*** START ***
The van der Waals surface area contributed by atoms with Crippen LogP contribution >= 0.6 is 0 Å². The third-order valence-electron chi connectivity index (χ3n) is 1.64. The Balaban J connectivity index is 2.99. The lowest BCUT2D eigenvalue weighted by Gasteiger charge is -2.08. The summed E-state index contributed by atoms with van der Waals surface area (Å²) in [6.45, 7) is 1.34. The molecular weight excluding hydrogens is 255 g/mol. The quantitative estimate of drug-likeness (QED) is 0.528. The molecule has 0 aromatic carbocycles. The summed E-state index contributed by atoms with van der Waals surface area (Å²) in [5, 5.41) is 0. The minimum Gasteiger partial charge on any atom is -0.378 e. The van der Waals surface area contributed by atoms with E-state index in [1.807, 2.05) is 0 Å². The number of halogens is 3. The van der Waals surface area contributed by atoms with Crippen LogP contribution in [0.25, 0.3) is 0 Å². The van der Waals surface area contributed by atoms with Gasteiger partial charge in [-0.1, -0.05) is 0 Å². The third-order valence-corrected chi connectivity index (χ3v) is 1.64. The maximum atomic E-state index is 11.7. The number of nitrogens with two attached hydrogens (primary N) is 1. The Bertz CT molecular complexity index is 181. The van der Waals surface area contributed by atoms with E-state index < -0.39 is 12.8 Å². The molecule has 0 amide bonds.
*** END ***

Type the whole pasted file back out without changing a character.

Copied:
The van der Waals surface area contributed by atoms with Crippen LogP contribution >= 0.6 is 0 Å². The third-order valence-electron chi connectivity index (χ3n) is 1.64. The Balaban J connectivity index is 2.99. The lowest BCUT2D eigenvalue weighted by Gasteiger charge is -2.08. The summed E-state index contributed by atoms with van der Waals surface area (Å²) in [6.45, 7) is 1.34. The molecular weight excluding hydrogens is 255 g/mol. The quantitative estimate of drug-likeness (QED) is 0.528. The molecule has 0 aromatic carbocycles. The summed E-state index contributed by atoms with van der Waals surface area (Å²) in [5, 5.41) is 0. The minimum Gasteiger partial charge on any atom is -0.378 e. The van der Waals surface area contributed by atoms with E-state index in [1.807, 2.05) is 0 Å². The number of halogens is 3. The van der Waals surface area contributed by atoms with Crippen LogP contribution in [0.25, 0.3) is 0 Å². The van der Waals surface area contributed by atoms with Gasteiger partial charge in [-0.1, -0.05) is 0 Å². The third-order valence-corrected chi connectivity index (χ3v) is 1.64. The maximum atomic E-state index is 11.7. The number of nitrogens with two attached hydrogens (primary N) is 1. The Bertz CT molecular complexity index is 181. The van der Waals surface area contributed by atoms with E-state index < -0.39 is 12.8 Å². The molecule has 0 amide bonds.